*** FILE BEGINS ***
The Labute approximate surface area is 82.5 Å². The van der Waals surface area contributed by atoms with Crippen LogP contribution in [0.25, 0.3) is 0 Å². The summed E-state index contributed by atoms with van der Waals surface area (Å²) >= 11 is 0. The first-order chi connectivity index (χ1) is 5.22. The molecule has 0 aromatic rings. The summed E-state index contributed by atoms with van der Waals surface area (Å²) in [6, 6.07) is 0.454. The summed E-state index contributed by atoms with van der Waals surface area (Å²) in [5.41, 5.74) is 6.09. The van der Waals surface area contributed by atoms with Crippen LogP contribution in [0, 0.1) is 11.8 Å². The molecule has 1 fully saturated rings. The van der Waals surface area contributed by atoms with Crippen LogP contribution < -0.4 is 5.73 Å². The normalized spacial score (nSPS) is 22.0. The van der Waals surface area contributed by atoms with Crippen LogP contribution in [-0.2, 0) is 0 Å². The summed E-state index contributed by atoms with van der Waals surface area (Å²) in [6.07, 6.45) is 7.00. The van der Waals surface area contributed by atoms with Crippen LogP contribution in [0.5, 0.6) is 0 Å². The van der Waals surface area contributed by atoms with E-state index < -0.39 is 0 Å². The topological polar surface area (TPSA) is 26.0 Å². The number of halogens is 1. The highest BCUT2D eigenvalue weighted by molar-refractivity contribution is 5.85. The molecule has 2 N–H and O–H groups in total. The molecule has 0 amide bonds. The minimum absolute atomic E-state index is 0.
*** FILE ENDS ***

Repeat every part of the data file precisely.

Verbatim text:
The Labute approximate surface area is 82.5 Å². The van der Waals surface area contributed by atoms with Crippen LogP contribution in [0.25, 0.3) is 0 Å². The summed E-state index contributed by atoms with van der Waals surface area (Å²) >= 11 is 0. The first-order chi connectivity index (χ1) is 5.22. The molecule has 0 aromatic rings. The summed E-state index contributed by atoms with van der Waals surface area (Å²) in [6, 6.07) is 0.454. The summed E-state index contributed by atoms with van der Waals surface area (Å²) in [5.41, 5.74) is 6.09. The van der Waals surface area contributed by atoms with Crippen LogP contribution in [0, 0.1) is 11.8 Å². The molecule has 1 fully saturated rings. The van der Waals surface area contributed by atoms with Crippen LogP contribution < -0.4 is 5.73 Å². The normalized spacial score (nSPS) is 22.0. The van der Waals surface area contributed by atoms with Crippen LogP contribution in [-0.2, 0) is 0 Å². The summed E-state index contributed by atoms with van der Waals surface area (Å²) in [6.07, 6.45) is 7.00. The van der Waals surface area contributed by atoms with Crippen LogP contribution in [0.5, 0.6) is 0 Å². The van der Waals surface area contributed by atoms with E-state index < -0.39 is 0 Å². The topological polar surface area (TPSA) is 26.0 Å². The number of halogens is 1. The highest BCUT2D eigenvalue weighted by molar-refractivity contribution is 5.85. The molecule has 2 N–H and O–H groups in total. The molecule has 0 amide bonds. The minimum absolute atomic E-state index is 0.